Southwestern Front (Soviet Union)

Southwestern Front (Soviet Union)

The Southwestern Front was a name given to a Front by the Imperial Russian Army during the First World War, by the Russian Soviet Federative Socialist Republic during the Russian Civil War, and by the Red Army during the Second World War. In this use of the term, it is not identical with the more general usage of military front which indicates a geographic area in wartime, although a Soviet Front may operate within designated boundaries.

The Southwestern Front in this article describes several distinct organizations during the Second World War. The Red Army formation was first created on June 22, 1941 from the Special Kiev Military District. The western boundary of the front in June 1941 was 865 km long, from the Pripyat River and the town of Wlodawa to the Prut River and the town of Lipkany at the border with Romania. It connected to the north with the Western Front, which extended to the Lithuanian border, and to the south with the Southern Front, which extended to the city of Odessa on the Black Sea.

Operational History

The Southwestern Front was on the main axis of attack by the German Army Group South during Operation Barbarossa. At the outbreak of war with Germany, the Front contained the Soviet 5th, 6th, 26th, and 12th Armies along the frontier. 16th and 19th Armies were in reserve behind the forward forces. These forces took part in the tank battles in western Ukraine and were surrounded and destroyed at the Battle of Uman and the Battle of Kiev (1941) in August and September 1941.

The Front was immediately re-established with new forces. During the period of the Battle of Moscow it was under the command of Marshal Timoshenko, and included from north to south the 40th, 21st, 38th and 6th Armies. It was formally disbanded on July 12, 1942 and the forces transferred to the Stalingrad Front and Southern Front.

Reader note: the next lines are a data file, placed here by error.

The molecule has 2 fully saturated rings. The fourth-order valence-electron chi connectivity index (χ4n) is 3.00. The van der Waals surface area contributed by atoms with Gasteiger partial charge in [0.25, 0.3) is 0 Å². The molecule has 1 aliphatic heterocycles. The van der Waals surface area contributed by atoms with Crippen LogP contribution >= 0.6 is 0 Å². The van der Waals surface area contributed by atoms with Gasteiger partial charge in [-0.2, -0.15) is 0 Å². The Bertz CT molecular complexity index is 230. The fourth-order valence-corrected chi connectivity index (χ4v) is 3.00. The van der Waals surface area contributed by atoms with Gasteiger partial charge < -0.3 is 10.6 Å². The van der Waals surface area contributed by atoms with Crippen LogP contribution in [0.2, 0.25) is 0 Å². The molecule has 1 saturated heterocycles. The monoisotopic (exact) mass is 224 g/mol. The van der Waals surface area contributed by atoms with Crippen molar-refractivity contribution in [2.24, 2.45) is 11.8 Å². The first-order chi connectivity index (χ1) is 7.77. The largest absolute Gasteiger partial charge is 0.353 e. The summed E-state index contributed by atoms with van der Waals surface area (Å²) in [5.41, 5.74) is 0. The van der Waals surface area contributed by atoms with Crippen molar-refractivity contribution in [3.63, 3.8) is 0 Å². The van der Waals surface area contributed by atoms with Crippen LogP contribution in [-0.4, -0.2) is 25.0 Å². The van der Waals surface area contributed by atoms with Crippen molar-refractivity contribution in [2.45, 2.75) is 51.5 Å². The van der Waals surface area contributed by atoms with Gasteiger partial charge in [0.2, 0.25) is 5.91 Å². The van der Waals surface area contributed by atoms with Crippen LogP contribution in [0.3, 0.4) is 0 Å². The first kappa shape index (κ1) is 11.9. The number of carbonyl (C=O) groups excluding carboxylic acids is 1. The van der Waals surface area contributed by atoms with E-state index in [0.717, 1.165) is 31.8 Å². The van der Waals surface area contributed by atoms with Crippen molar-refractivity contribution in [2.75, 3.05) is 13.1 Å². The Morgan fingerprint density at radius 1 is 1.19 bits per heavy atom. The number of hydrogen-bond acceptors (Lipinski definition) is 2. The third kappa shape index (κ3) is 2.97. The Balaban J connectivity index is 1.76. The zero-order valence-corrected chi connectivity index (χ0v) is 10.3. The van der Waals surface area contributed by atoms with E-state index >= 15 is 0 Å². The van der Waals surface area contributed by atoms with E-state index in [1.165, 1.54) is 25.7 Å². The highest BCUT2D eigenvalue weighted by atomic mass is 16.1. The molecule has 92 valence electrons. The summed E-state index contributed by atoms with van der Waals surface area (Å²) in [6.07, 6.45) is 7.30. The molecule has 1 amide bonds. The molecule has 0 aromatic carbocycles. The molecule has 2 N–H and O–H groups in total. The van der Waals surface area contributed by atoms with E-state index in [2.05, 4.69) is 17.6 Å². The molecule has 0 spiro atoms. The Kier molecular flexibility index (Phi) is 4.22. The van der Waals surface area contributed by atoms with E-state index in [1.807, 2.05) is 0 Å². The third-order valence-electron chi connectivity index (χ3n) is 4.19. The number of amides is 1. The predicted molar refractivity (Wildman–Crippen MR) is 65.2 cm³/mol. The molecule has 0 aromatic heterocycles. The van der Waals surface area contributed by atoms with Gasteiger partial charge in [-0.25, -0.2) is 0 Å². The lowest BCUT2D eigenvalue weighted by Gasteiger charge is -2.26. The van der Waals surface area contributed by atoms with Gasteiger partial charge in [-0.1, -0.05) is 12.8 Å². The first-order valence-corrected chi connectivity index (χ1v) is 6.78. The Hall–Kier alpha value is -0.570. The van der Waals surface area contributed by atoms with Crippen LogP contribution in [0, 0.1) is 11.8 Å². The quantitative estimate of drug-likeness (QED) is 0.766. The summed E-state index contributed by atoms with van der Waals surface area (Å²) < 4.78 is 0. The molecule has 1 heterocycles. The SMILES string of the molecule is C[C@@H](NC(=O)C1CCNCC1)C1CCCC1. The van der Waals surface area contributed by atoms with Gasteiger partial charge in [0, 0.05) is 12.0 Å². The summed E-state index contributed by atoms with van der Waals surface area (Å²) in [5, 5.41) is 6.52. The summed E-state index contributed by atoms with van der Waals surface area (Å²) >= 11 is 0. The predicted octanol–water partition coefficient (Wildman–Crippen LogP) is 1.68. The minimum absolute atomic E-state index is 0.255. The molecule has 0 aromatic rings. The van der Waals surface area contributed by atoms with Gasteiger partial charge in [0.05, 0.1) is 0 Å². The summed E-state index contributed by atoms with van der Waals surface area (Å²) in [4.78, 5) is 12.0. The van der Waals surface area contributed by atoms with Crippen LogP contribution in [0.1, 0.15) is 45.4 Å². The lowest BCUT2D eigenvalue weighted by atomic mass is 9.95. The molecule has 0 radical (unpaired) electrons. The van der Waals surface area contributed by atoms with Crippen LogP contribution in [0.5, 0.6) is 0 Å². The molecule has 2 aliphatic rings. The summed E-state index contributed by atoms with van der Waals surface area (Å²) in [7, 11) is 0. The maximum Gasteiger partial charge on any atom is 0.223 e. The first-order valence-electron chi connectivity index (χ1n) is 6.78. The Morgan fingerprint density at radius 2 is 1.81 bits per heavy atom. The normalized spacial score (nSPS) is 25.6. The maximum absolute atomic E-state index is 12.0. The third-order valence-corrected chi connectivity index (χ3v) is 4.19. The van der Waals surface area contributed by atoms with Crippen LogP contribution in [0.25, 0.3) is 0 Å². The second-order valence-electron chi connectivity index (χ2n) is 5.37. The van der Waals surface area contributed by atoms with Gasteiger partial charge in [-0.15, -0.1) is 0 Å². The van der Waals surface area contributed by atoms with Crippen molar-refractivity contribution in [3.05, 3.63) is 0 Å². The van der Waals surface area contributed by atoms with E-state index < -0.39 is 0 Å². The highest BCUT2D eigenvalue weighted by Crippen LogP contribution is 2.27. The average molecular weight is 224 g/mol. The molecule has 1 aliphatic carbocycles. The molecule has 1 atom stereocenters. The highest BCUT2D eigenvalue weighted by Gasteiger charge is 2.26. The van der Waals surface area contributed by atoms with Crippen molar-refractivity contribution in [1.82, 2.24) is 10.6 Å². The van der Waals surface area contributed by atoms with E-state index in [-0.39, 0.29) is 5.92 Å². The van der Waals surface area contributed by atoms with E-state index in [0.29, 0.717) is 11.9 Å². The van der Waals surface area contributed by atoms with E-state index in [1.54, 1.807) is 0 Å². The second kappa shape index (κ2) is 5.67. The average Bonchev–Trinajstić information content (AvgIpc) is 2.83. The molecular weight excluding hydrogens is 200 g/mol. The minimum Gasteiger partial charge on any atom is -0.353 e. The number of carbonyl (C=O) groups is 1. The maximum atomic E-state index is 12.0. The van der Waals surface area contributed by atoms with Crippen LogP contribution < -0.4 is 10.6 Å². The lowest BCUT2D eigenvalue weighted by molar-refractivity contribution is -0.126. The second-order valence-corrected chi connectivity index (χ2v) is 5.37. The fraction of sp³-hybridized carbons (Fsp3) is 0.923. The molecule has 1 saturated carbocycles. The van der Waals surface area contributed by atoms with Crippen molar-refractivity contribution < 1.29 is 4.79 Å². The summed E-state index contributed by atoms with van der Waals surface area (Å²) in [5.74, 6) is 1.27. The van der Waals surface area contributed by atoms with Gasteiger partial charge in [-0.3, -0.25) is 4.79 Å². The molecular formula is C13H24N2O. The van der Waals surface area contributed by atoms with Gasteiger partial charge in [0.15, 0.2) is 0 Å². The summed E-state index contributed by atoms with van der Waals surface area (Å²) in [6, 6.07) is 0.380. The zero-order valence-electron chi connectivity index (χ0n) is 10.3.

The Front was reformed from reserve armies on October 22, 1942. It was renamed the 3rd Ukrainian Front on October 20, 1943.


outhwestern Front on 22 June 1941

Composition Subordinate Front units directly under Commander of the Front:

*31st Rifle Corps:193th Rifle Division:195th Rifle Division:200th Rifle Division

*36th Rifle Corps::140th Rifle Division:146th Rifle Division:228th Rifle Division

*49th Rifle Corps:190th Rifle Division:197th Rifle Division:199th Rifle Division

*55 Rifle Corps:130th Rifle Division:169th Rifle Division:189th Rifle Division

*1st Airborne Infantry Corps:1st Airborne Infantry Brigade:204th Airborne Infantry Brigade:211st Airborne Infantry Brigade

*Fortified Regions:1st Kiev:3rd Latichov:5th Khorosten:7th Novogrudok-Volynsk:13th Shepetovka:15th Ostropol:17th Izaslav

*Front Artillery:5th Anti-Tank Brigade:205th Corps Artillery Regiment:207th Corps Artillery Regiment:368th Corps Artillery Regiment:457th Corps Artillery Regiment:458th Corps Artillery Regiment:507th Corps Artillery Regiment:543th Corps Artillery Regiment:646th Corps Artillery Regiment:305th Canon Artillery Regiment (RGK):355th Canon Artillery Regiment (RGK):4th High Power Howitzer Regiment (RGK):168th High Power Howitzer Regiment (RGK):324th High Power Howitzer Regiment (RGK):330th High Power Howitzer Regiment (RGk):526th High Power Howitzer Regiment (RGK):331st Howitzer Regiment (RGK):376th Howitzer Regiment (RGK):529th Howitzer Regiment (RGK):538th Howitzer Regiment (RGK):589th Howitzer Regiment (RGK):34th Independent Special Artillery Division:245th Independent Special Artillery Division:315th Independent Special Artillery Division:316th Independent Special Artillery Division:263th Independent Anti-Aircraft Artillery Division